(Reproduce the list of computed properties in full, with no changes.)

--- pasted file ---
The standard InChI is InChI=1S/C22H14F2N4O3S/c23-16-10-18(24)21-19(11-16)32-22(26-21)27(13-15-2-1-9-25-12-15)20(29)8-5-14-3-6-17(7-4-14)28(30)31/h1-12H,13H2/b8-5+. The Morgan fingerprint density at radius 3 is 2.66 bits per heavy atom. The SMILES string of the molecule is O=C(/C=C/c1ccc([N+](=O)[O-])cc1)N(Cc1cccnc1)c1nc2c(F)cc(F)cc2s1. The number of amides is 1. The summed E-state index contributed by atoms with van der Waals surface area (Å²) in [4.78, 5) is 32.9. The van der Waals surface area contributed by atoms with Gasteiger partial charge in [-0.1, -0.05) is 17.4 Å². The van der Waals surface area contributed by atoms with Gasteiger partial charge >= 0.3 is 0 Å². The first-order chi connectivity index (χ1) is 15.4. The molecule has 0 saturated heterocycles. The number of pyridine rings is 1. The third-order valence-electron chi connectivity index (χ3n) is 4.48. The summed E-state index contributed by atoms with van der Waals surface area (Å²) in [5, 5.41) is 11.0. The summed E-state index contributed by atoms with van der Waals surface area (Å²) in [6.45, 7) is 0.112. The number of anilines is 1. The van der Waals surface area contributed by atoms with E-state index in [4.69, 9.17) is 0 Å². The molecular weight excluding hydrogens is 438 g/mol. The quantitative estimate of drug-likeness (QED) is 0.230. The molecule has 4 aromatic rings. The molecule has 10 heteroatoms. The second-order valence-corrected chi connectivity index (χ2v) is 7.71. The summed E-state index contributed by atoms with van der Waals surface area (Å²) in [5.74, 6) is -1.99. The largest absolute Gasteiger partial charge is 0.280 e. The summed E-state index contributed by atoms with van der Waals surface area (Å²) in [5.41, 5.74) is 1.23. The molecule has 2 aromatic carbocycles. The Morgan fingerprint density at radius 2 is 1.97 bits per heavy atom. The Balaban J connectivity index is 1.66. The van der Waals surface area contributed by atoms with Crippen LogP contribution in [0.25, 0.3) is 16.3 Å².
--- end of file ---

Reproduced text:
The standard InChI is InChI=1S/C22H14F2N4O3S/c23-16-10-18(24)21-19(11-16)32-22(26-21)27(13-15-2-1-9-25-12-15)20(29)8-5-14-3-6-17(7-4-14)28(30)31/h1-12H,13H2/b8-5+. The Morgan fingerprint density at radius 3 is 2.66 bits per heavy atom. The SMILES string of the molecule is O=C(/C=C/c1ccc([N+](=O)[O-])cc1)N(Cc1cccnc1)c1nc2c(F)cc(F)cc2s1. The number of amides is 1. The summed E-state index contributed by atoms with van der Waals surface area (Å²) in [4.78, 5) is 32.9. The van der Waals surface area contributed by atoms with Gasteiger partial charge in [-0.1, -0.05) is 17.4 Å². The van der Waals surface area contributed by atoms with Gasteiger partial charge >= 0.3 is 0 Å². The first-order chi connectivity index (χ1) is 15.4. The molecule has 0 saturated heterocycles. The number of pyridine rings is 1. The third-order valence-electron chi connectivity index (χ3n) is 4.48. The summed E-state index contributed by atoms with van der Waals surface area (Å²) in [5, 5.41) is 11.0. The summed E-state index contributed by atoms with van der Waals surface area (Å²) in [6.45, 7) is 0.112. The number of anilines is 1. The van der Waals surface area contributed by atoms with E-state index in [4.69, 9.17) is 0 Å². The molecular weight excluding hydrogens is 438 g/mol. The quantitative estimate of drug-likeness (QED) is 0.230. The molecule has 4 aromatic rings. The molecule has 10 heteroatoms. The second-order valence-corrected chi connectivity index (χ2v) is 7.71. The summed E-state index contributed by atoms with van der Waals surface area (Å²) in [5.74, 6) is -1.99. The largest absolute Gasteiger partial charge is 0.280 e. The summed E-state index contributed by atoms with van der Waals surface area (Å²) in [5.41, 5.74) is 1.23. The molecule has 2 aromatic carbocycles. The Morgan fingerprint density at radius 2 is 1.97 bits per heavy atom. The Balaban J connectivity index is 1.66. The van der Waals surface area contributed by atoms with Crippen LogP contribution in [0.25, 0.3) is 16.3 Å².